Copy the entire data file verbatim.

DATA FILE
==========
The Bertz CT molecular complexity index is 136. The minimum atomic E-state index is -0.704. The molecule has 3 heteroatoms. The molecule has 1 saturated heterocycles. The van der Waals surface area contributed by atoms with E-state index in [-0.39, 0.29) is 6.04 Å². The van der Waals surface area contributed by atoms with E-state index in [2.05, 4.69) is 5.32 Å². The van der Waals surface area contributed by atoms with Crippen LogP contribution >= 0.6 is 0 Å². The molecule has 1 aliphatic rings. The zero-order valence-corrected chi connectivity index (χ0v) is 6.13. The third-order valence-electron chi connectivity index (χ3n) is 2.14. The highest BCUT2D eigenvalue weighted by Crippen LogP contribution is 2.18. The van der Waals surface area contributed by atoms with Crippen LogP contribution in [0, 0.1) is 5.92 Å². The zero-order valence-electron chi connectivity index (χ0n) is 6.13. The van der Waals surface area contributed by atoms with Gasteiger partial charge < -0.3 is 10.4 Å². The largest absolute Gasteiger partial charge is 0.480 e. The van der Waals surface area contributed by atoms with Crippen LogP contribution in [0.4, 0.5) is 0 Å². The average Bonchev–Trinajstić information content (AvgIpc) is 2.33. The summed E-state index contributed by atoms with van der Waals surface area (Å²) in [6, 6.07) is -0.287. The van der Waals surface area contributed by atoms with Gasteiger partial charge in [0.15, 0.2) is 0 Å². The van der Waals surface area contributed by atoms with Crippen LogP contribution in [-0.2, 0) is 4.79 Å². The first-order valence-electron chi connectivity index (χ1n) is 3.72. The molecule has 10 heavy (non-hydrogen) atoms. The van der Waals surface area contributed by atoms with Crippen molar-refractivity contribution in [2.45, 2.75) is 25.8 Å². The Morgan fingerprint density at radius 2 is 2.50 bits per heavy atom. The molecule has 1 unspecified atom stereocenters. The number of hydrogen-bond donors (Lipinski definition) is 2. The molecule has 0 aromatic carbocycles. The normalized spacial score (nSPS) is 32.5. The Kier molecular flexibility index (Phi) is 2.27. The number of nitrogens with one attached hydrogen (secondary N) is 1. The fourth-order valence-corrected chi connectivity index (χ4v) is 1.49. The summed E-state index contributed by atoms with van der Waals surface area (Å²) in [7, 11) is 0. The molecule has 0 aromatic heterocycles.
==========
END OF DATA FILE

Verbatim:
The Bertz CT molecular complexity index is 136. The minimum atomic E-state index is -0.704. The molecule has 3 heteroatoms. The molecule has 1 saturated heterocycles. The van der Waals surface area contributed by atoms with E-state index in [-0.39, 0.29) is 6.04 Å². The van der Waals surface area contributed by atoms with E-state index in [2.05, 4.69) is 5.32 Å². The van der Waals surface area contributed by atoms with Crippen LogP contribution >= 0.6 is 0 Å². The molecule has 1 aliphatic rings. The zero-order valence-corrected chi connectivity index (χ0v) is 6.13. The third-order valence-electron chi connectivity index (χ3n) is 2.14. The highest BCUT2D eigenvalue weighted by Crippen LogP contribution is 2.18. The van der Waals surface area contributed by atoms with Crippen LogP contribution in [0, 0.1) is 5.92 Å². The zero-order valence-electron chi connectivity index (χ0n) is 6.13. The van der Waals surface area contributed by atoms with Gasteiger partial charge < -0.3 is 10.4 Å². The largest absolute Gasteiger partial charge is 0.480 e. The van der Waals surface area contributed by atoms with Crippen LogP contribution in [0.4, 0.5) is 0 Å². The average Bonchev–Trinajstić information content (AvgIpc) is 2.33. The summed E-state index contributed by atoms with van der Waals surface area (Å²) in [6, 6.07) is -0.287. The van der Waals surface area contributed by atoms with Gasteiger partial charge in [0.15, 0.2) is 0 Å². The van der Waals surface area contributed by atoms with Crippen LogP contribution in [-0.2, 0) is 4.79 Å². The first-order valence-electron chi connectivity index (χ1n) is 3.72. The molecule has 10 heavy (non-hydrogen) atoms. The van der Waals surface area contributed by atoms with Crippen molar-refractivity contribution in [2.45, 2.75) is 25.8 Å². The Morgan fingerprint density at radius 2 is 2.50 bits per heavy atom. The molecule has 1 unspecified atom stereocenters. The number of hydrogen-bond donors (Lipinski definition) is 2. The molecule has 0 aromatic carbocycles. The normalized spacial score (nSPS) is 32.5. The Kier molecular flexibility index (Phi) is 2.27. The number of nitrogens with one attached hydrogen (secondary N) is 1. The fourth-order valence-corrected chi connectivity index (χ4v) is 1.49. The summed E-state index contributed by atoms with van der Waals surface area (Å²) in [7, 11) is 0. The molecule has 0 aromatic heterocycles.